The Individual Difference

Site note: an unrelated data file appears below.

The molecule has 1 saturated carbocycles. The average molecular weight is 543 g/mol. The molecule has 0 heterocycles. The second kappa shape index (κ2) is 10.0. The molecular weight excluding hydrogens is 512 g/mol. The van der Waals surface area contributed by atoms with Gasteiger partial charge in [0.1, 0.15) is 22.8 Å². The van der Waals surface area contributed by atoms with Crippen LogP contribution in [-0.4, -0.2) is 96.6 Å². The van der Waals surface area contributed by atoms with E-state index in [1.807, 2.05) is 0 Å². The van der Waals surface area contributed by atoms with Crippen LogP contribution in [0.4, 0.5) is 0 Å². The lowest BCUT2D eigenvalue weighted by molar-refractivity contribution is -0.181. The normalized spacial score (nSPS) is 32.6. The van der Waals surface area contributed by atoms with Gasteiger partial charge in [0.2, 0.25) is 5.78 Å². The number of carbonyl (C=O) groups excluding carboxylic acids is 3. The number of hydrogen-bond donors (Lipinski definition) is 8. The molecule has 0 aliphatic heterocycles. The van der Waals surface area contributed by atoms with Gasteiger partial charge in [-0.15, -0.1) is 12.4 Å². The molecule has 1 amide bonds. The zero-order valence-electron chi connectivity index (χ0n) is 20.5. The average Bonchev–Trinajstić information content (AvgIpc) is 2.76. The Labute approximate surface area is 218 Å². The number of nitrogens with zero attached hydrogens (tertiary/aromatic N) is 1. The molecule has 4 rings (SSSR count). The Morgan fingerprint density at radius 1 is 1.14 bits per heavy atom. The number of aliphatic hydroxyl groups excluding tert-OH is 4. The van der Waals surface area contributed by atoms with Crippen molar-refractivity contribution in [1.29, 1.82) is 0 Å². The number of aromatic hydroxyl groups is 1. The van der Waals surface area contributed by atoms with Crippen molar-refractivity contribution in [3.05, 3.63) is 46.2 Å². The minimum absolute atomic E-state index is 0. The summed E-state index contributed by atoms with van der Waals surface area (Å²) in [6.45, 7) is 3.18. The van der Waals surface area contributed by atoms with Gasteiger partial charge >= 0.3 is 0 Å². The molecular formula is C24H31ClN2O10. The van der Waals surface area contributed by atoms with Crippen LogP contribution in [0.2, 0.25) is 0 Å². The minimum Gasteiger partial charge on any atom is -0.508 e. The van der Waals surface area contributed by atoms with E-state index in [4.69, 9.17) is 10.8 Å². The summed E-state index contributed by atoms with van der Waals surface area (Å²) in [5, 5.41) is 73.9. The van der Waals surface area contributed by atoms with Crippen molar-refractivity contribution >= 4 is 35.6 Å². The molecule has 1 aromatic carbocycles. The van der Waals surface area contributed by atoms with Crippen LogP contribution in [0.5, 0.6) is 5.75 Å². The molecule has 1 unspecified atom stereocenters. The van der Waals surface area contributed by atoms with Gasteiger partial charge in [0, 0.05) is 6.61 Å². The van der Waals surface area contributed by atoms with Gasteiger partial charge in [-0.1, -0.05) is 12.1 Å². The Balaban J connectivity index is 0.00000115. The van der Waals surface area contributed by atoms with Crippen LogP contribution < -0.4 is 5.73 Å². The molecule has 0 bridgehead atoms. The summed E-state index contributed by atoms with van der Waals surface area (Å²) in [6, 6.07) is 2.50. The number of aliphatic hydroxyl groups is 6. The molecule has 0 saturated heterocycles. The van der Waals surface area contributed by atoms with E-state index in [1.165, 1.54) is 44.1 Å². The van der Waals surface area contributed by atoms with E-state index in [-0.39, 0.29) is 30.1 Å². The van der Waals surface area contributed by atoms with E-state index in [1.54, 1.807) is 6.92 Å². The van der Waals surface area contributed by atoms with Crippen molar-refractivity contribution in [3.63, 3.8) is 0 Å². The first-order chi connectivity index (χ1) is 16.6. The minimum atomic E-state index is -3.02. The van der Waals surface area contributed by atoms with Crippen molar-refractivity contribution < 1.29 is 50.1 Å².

Individualism is an aspect of American culture that sets America apart from the rest of the world. The ability to have individualized thoughts and ideas from each citizen of this country allows there to be growth, but it also can leave people divided. Our country is more divided than ever after the 2016 presidential election and many blame this on the extreme views, republican or democratic, that were brought to the surface during the entire campaign and election process. These extreme views were always there, resonating within the minds of the American people, but because of the politically charged nature of the election these radical views were bolded, underlined and out in the public for all to see. With this political electricity now exposed to excite the minds of the American people, it magnified the idea that nationalism is some dirty, terrible trait to believe in as an American but to be a labeled as a patriot and to boast patriotism is invited and widely appreciated by the nation as a whole. However, if one is to look up the definition of nationalism in a dictionary, patriotism will come up as a synonym for the tainted word. Minxin Pei writes that “nationalism is a dirty world in the United States, viewed with disdain...yet those who discount the idea of American nationalism may readily admit that Americans...are extremely patriotic” (Pei, 2003). Pei is trying to say that when an individual is asked to explain the difference between nationalism and patriotism there is an awkwardness that sprouts from the question because when faced with it, there is no real difference in definitions.